The benefits of AWS organizations

David Gatti


This article is meant for CEOs, CTOs, and managers who want to understand the benefits of managing AWS infrastructure using Organizations. We will answer a common question clients have: Why spend the time setting up AWS Organizations?

Why I wrote this article

I have worked with countless clients on recurring issues that leave them feeling trapped and struggling how to:

  • building new features
  • understanding where they are
  • figuring out whether their infrastructure is secure
  • running a stable product
  • Understand their costs

I am confident that this article will help you understand how important is to use AWS at the outset so that you start off organized and thus avoid the extra time and costs involved in having to later reorganize.

Key features of AWS Organizations

  • You have one bill to pay for all of your AWS accounts within Organizations.
  • You get a detailed breakdown of your bill per AWS account, which helps showcase where your money goes.
  • You can control access to AWS resources for each individual AWS account from the main Organizations account.
  • You can apply policies from the Organizations account down to all the sub-accounts.
  • You can organize the sub-accounts in Organization Unit (OU) to help you further organize the company in AWS and improve security.

The benefits

It’s much easier to:

  • Do audits
  • Set the right policies and access resources
  • Create test environments
  • Understand what each AWS account has for newcomers
  • Lower costs by exposing hidden costs

The bare-minimum setup

I always recommend this setup to my clients:

  • In Development you test and work on the project. Here you have the most freedom to use different resources.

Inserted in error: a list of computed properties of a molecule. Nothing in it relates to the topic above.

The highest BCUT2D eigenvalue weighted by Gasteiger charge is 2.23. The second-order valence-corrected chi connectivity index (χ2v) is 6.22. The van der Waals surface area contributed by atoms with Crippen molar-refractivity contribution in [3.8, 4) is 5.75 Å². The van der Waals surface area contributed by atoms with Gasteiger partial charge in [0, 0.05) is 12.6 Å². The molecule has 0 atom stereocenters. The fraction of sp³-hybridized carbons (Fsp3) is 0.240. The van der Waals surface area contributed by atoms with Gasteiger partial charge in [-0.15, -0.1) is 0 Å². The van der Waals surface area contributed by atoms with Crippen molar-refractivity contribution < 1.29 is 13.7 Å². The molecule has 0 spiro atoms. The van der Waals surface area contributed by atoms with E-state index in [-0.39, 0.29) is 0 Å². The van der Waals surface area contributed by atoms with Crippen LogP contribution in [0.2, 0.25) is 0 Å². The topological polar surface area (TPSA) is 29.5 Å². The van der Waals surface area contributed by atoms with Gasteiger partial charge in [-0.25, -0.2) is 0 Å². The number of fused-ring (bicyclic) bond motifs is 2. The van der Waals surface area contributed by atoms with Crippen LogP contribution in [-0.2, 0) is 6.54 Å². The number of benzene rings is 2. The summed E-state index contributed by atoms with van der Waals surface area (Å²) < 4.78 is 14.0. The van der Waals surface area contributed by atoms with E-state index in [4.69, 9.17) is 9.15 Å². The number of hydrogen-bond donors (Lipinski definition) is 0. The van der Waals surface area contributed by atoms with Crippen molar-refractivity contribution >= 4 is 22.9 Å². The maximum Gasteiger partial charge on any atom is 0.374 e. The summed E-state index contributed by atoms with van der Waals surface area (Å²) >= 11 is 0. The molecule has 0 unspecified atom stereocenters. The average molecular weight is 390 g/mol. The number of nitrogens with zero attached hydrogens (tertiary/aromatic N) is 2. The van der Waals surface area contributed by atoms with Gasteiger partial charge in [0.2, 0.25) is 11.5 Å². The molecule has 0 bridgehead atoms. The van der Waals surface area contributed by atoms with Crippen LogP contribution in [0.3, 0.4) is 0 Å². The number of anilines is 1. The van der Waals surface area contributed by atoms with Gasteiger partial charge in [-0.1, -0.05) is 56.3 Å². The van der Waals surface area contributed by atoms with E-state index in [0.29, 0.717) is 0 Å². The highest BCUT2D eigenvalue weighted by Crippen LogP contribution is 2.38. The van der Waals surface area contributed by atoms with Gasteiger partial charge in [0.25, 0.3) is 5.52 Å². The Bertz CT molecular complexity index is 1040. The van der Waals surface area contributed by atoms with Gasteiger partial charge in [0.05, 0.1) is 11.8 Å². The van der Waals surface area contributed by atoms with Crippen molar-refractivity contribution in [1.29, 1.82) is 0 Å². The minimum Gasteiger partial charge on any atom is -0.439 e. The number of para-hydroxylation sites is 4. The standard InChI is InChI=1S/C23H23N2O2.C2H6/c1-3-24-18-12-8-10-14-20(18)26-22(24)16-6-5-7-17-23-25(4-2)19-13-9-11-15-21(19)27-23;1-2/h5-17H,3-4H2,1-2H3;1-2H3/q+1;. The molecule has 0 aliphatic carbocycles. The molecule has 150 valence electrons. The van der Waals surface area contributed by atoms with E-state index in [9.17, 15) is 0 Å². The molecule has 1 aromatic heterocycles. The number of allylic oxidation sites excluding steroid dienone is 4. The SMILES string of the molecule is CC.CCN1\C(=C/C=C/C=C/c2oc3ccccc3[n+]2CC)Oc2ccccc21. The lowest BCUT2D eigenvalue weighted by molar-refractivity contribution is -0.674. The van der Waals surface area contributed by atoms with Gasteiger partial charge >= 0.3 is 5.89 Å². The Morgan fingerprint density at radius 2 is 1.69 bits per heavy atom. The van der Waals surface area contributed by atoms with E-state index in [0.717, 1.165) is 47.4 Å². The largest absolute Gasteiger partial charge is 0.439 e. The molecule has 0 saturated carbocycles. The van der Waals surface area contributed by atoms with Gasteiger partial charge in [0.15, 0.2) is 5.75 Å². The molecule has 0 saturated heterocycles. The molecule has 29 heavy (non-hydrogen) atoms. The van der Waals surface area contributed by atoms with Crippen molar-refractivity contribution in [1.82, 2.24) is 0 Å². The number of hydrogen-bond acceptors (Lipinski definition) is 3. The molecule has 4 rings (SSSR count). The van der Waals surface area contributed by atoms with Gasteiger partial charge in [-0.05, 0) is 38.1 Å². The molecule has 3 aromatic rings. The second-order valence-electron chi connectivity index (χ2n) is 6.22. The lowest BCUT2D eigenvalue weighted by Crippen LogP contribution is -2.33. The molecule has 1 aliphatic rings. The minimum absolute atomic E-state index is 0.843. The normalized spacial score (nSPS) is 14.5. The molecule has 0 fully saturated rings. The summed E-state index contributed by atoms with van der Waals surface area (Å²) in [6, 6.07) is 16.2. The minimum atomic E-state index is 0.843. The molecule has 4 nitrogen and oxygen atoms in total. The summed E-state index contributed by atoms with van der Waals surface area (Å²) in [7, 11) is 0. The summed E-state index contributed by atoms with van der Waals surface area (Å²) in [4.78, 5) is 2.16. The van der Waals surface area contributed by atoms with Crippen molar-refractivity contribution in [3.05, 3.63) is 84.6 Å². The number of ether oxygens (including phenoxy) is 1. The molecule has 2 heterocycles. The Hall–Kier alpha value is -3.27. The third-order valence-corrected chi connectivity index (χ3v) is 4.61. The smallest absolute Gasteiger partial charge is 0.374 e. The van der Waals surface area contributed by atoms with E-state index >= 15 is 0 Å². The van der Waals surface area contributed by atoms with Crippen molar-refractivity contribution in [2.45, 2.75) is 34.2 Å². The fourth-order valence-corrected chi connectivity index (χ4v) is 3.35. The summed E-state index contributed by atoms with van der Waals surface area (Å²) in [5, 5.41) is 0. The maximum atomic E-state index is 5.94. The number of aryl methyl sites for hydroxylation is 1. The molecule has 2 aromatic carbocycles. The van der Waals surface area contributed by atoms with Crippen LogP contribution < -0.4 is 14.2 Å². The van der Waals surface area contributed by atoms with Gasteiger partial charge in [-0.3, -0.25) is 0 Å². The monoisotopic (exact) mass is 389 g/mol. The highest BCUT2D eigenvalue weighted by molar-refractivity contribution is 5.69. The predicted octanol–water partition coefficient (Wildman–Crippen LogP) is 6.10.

• The Demo account is where you can showcase the latest features that are ready to go into production. This is your last chance to see if you like what’s been done. It can also be used to perform demos for clients.
  • On the other hand, Production is for your customers with live data.

The Demo and Production environments are locked down to the point that no one but the main admin has access to them.

All accounts have 100 percent automatic deployment and do not have access to the servers over SSH or other means – no exceptions.

A word of caution

Having said all this, here’s an example of what will happen if you start the wrong way, based on interacting with clients over the years.

Depending on project size, creating a CloudFormation from scratch takes an average of one month, and then it takes two more weeks to create all the AWS accounts to deploy the stack using the created CloudFormation files. This is the stage where all the final testing and final tuning happens.

Lastly, you’ll start running your code in the new environment with a new work flow. A lot of the project’s bugs will surface at this stage, because up to this point no one could log into the servers to perform ad hoc changes (also known as massaging the code). Now all the work a developer told himself he’d copy later in the repository shows up at this stage. How long will it take to fix everything? It depends on the project. From my experience, it takes a team of developers three months to normalize everything and adapt to the more organized environment.

What else should I know?

  • You’re limited to five nested OU, so design your infrastructure accordingly.
  • You can use CloudFormation to describe your organization.
  • You can programmatically request a limit increase.
  • Converting the main account to an Organization won’t make any changes to what you already have in the account.

An example of a more complex Organization

This is an example for once you get your project off the ground. You could extend your Organization this way later on:

  • Application (OU):
    • Development - (AWS Account)
    • Demo - (AWS Account)
    • Production - (AWS Account)
  • Information security (OU):
    • Log Collection - (AWS Account)
    • Auditing - (AWS Account)
  • Infrastructure (OU):
    • DNS - (AWS Account)
    • Build Tools - (AWS Account)
    • Repos - (AWS Account)
  • Office (OU):
    • Work Mail - (AWS Account)
    • VPN - (AWS Account)
    • NAS - (AWS Account)
    • AppStream - (AWS Account)
  • Etc.

To sum it up

I hope this explanation helps you organize your thoughts around AWS Organizations so that you can know exactly what to ask for when talking to contractors or your team.

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